April 18, 2013
Kimberly Rivers, OVN correspondent
Two horses have been rescued from a field across from Summit Elementary School in Upper Ojai by the Humane Society of Ventura County (HSVC) and are currently being treated at Ventura County Animal Services (VCAS) in Camarillo.
According to Officer John Brockus, director of investigations at HSVC, the Ojai shelter received several calls April 12. Two officers responded, but declined to comment at the scene, other than to say they would begin an investigation. As of press time, officials have been unable to establish ownership of the horses who were left without access to food and water.
“We expected Ventura County Animal Services to (retrieve) the horses on Friday,” said Brockus. “But on Saturday we received word that they did not have enough staff to get them.” So Brockus picked them up Saturday. A veterinarian determined the dark bay Arabian stallion was 350 pounds underweight and the chestnut part quarter-horse mare was 400 pounds underweight. The mare was treated for an infection in both eyes. The pair were cared for at HSVC’s Ojai shelter until Monday, when they were picked up by VCAS and transported to the Camarillo facility.
“We contacted the property owners, and the horses were abandoned on the property,” said Brockus. “We were unable to establish ownership.”
He indicated that he would be interested in any information members of the public may have.
There are reports from Upper Ojai residents that conflict with the findings of the Humane Society investigation.
“There is not a doubt in my mind that those horses have been in that field since last summer,” said Sara Barnes, a horse owner in Upper Ojai. “There was a third grey horse that is gone now. We reported them last summer to the Humane Society and we were told that they couldn’t do anything because the horses were not contained.”
Last Friday, the horses were at the fence along Highway 150, easily visible and easier for the officer to catch.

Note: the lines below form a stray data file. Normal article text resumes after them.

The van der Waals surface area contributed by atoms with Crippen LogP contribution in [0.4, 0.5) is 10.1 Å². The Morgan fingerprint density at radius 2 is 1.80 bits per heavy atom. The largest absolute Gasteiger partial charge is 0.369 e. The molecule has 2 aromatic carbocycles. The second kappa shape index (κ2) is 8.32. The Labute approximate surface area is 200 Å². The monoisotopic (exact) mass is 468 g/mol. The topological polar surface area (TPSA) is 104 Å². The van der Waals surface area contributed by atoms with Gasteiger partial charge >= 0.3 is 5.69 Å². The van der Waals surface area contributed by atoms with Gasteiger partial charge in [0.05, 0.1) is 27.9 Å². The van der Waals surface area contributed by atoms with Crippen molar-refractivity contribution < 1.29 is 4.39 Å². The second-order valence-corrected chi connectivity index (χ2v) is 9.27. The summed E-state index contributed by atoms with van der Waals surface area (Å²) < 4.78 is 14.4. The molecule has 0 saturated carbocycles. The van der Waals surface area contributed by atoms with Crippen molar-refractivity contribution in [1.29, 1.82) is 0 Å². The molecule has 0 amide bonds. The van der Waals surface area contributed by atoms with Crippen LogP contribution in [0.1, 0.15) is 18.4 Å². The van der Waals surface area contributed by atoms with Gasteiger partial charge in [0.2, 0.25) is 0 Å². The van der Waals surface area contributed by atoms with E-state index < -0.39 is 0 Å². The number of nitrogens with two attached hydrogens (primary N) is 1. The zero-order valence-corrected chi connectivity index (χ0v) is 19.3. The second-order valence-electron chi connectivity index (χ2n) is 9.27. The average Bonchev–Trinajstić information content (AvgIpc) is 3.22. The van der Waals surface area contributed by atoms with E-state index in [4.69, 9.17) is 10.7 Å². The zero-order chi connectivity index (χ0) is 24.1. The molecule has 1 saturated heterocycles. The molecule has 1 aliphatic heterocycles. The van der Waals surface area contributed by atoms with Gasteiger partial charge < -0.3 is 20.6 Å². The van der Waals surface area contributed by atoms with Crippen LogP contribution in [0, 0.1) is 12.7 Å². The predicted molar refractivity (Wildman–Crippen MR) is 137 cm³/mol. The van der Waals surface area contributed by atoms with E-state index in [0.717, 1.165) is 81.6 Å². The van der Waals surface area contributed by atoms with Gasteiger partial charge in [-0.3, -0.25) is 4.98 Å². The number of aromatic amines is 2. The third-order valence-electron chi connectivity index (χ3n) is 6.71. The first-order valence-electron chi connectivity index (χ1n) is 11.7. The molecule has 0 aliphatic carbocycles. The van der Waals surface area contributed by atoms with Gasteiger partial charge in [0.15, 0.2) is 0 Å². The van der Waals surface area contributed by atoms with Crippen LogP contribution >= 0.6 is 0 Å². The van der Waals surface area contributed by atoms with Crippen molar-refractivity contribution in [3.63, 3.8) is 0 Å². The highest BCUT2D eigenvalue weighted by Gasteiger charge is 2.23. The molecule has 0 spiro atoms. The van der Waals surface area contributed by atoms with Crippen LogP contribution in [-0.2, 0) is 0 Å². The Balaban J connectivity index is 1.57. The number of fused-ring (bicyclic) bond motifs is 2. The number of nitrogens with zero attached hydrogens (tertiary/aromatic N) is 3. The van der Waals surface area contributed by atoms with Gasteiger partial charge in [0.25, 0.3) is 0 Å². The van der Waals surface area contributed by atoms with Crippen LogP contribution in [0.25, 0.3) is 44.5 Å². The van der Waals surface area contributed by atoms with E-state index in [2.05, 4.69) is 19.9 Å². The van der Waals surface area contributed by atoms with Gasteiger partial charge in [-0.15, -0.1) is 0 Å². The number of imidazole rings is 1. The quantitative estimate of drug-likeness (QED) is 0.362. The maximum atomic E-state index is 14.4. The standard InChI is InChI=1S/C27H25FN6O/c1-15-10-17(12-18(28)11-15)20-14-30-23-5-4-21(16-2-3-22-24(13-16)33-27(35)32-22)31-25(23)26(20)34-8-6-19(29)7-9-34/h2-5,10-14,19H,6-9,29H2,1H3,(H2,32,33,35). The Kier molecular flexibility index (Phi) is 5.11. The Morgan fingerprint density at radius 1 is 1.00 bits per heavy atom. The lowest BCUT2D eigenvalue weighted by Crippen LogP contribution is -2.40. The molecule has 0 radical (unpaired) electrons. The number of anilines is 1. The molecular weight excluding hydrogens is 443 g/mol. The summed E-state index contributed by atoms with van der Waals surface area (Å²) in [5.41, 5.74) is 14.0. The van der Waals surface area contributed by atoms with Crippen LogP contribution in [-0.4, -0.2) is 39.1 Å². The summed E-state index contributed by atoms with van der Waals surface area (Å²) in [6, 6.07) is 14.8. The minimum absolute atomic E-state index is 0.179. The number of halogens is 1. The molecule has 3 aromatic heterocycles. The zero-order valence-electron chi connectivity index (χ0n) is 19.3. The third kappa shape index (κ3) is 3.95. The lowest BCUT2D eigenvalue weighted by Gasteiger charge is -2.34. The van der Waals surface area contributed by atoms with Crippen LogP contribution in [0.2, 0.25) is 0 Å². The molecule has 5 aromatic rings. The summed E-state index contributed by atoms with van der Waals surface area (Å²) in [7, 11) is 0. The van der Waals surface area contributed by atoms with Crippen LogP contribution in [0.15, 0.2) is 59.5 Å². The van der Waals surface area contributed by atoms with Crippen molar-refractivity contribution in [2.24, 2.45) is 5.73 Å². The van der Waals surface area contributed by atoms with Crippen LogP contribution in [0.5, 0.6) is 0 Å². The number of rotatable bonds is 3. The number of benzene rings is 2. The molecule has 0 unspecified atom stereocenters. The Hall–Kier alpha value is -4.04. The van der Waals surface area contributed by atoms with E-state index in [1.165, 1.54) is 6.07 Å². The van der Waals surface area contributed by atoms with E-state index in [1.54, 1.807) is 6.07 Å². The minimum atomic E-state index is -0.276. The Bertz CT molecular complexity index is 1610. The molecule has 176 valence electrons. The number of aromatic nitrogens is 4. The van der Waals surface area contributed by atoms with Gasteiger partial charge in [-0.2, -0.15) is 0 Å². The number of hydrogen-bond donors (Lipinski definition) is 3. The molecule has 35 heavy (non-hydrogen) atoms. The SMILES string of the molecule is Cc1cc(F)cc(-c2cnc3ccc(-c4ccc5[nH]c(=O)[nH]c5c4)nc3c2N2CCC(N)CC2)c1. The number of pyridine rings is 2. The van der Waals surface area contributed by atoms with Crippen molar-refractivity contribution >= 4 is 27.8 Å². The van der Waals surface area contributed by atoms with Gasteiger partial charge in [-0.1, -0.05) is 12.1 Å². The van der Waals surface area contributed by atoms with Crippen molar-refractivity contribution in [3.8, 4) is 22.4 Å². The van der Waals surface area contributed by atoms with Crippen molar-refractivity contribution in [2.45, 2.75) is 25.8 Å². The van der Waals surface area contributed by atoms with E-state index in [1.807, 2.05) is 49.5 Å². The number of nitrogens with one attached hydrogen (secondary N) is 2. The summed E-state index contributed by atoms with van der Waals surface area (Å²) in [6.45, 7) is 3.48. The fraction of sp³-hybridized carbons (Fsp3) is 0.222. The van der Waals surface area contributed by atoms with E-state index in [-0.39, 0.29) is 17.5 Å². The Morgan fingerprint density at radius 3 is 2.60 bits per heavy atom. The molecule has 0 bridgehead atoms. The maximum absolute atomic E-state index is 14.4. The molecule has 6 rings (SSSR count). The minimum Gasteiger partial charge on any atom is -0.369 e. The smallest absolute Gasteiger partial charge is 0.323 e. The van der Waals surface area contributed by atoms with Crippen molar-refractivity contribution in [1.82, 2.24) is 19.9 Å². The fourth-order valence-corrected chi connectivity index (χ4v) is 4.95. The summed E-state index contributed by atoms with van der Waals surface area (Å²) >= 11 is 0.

“They are doing very well,” said Officer Pat Bryan with VCAS Wednesday. “They are eating and drinking.”
Brockus has spoken with the real estate agent for the property which has been for sale for more than a year. According to Brockus, the agent was confident that if the horses had been there, they would have been seen during the numerous visits and tours made to the property. The agent also confirmed that there is no water on the property.
Brockus noted that the Humane Society received one call in February 2012 regarding horses in the same field, but officers were unable to locate any despite several visits. He said he is confident that these horses were recently put in the field and at this time is unable to further work the case since they are unable to establish ownership.
Brockus added that he receives about one call a week of horses being abandoned. Folks will be out on a trail ride and come back to find a horse tied to their trailer.
“If someone is having a hard time providing for their horses they can contact the Humane Society and ask for help,” said Brockus. “Call us for help, we don’t want anyone to abandon animals. We can help find a rescue.” He said that someone who asks for help would not be charged. “Unless (they wait too long) and the horses are skin and bones and almost dead, then I will arrest them,” said Brockus.
For information about making donations to help in the care of the two horses, or to inquire about adoption, contact Ventura County Animal Control at 388-4341.
Anyone with information about the rescued horses should contact the Humane Society at 646-6505.